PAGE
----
Five Moose NightWonderful, really, the way the full moon
casts an enormous shadow of a seemingly tiny
but in truth enormous moose across the meadow grasses
stroked by wind. Happy, too, the way the wind
in my face does not blow my scent to the moose.
The wonderful moose and the wonderful moose shadow,
the very possibilities of which I have never imagined
but the reasons nevertheless I walk in the woods at night.
His shadow dewlap's a yard long, his antlers vast
spatulate hands holding up the moonlight
and the brightest few barely visible stars.
Wonderful, the abundant chartreuse wolf lichens silvered,
the meadow grasses dimly flashing, the moss-filled
not uncomfortable depression of stone I have seated myself in.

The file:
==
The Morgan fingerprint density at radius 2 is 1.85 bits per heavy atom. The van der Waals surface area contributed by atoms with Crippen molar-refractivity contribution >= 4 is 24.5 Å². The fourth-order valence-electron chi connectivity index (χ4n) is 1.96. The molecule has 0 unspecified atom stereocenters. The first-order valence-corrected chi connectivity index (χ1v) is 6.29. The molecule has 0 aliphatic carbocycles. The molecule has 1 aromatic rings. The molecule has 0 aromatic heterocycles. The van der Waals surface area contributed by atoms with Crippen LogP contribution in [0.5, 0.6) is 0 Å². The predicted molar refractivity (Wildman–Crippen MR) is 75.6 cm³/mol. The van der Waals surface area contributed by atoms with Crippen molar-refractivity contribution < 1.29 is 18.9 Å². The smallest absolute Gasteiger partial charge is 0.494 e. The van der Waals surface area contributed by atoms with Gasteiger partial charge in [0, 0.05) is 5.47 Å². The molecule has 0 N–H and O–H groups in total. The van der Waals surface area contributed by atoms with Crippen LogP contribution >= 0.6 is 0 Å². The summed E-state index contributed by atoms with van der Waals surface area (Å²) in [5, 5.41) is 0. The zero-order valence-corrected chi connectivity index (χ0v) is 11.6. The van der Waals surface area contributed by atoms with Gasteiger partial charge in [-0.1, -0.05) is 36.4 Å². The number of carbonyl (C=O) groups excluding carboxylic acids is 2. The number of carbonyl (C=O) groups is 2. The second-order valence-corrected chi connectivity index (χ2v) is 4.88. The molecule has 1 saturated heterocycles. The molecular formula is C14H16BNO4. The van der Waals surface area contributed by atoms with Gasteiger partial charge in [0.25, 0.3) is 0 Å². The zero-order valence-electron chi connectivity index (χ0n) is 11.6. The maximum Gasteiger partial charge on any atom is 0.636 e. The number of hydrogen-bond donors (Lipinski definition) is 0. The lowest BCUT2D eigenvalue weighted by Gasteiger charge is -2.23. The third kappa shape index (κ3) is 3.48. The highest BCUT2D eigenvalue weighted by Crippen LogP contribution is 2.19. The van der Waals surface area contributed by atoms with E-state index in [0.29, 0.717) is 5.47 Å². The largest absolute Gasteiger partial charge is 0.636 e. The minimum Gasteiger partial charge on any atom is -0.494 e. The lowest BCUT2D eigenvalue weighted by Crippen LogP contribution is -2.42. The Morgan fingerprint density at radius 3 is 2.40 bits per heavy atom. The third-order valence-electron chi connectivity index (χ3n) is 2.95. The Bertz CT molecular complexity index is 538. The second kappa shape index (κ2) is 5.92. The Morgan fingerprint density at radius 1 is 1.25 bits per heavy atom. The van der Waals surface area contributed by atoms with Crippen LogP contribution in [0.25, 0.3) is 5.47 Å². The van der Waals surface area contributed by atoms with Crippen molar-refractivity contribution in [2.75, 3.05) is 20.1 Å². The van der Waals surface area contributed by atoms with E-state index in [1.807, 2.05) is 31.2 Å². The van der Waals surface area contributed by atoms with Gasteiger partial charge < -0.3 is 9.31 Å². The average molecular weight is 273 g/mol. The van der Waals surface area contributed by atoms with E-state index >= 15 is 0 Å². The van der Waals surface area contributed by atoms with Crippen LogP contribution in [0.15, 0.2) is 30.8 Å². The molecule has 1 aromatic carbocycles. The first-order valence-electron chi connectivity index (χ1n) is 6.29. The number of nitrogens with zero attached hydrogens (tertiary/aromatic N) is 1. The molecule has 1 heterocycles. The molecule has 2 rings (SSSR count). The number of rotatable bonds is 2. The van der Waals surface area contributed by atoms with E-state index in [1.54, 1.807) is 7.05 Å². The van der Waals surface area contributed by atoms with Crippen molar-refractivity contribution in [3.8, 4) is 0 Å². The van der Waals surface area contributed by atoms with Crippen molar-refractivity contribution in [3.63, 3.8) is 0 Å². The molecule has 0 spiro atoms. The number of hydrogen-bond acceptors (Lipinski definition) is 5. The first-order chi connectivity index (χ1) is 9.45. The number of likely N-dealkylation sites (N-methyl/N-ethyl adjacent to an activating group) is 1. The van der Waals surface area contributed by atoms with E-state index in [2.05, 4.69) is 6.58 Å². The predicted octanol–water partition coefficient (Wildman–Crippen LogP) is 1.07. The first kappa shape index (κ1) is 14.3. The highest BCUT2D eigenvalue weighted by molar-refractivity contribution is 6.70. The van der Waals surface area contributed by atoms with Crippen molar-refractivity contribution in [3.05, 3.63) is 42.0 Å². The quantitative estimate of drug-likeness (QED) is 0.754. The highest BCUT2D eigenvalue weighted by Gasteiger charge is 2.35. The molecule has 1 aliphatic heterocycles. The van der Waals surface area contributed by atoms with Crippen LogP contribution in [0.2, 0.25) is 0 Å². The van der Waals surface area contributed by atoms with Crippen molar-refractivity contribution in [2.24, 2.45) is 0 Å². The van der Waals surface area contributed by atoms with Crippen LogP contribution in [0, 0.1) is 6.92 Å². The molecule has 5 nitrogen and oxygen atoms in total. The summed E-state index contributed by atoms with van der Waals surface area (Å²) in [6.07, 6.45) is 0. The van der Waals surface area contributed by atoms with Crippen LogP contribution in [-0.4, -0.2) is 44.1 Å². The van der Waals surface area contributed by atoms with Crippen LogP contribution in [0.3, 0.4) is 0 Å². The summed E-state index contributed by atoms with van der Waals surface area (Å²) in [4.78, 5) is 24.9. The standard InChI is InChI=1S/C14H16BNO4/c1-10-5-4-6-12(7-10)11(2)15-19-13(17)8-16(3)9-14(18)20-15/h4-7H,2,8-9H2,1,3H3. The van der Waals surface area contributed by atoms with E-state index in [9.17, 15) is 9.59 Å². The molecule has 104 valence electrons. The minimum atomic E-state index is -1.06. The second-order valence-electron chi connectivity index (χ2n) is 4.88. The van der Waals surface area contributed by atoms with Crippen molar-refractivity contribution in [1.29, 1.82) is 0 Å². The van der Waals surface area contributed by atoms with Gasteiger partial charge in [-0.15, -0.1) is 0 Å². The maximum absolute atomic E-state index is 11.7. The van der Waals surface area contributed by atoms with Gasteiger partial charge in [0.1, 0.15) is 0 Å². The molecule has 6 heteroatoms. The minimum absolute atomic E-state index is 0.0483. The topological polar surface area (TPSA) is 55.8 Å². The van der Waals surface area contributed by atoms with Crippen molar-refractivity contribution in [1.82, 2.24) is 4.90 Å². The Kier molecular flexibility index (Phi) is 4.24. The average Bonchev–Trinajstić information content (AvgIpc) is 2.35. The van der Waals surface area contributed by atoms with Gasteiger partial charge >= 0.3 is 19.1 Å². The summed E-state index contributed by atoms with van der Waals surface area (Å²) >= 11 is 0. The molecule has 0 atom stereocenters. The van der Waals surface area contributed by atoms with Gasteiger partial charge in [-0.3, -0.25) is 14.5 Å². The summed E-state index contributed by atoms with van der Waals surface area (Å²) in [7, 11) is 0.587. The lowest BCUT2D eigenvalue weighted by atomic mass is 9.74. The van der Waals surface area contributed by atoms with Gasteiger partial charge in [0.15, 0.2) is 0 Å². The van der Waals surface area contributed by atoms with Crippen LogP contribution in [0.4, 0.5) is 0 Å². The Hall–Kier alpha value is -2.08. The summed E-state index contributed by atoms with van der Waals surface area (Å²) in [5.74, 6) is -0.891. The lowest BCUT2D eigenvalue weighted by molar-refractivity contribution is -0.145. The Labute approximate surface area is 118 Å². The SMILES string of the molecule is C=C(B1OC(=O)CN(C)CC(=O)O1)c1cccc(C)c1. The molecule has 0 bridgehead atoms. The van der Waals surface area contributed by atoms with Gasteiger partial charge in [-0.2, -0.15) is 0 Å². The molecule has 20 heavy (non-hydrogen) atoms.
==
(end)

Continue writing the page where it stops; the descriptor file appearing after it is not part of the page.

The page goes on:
Intermittently dark, the shadows under the trees,
into which the tiny moose, at last, herds the enormous shadow one.
Lonesome, the thirty more minutes I wait, the wind
wandering also away, and half-blind, my walking
into the woods myself, watchful, slow, straining for silence.
Wonderful, the silence and the shadows of the trees,
and wonderful, the light from the kitchen window,
a golden parallelogram illuminating both the bird bath
and the great bull moose lapping with its shadows,
one cast to the left by window light, one to the right by the moon.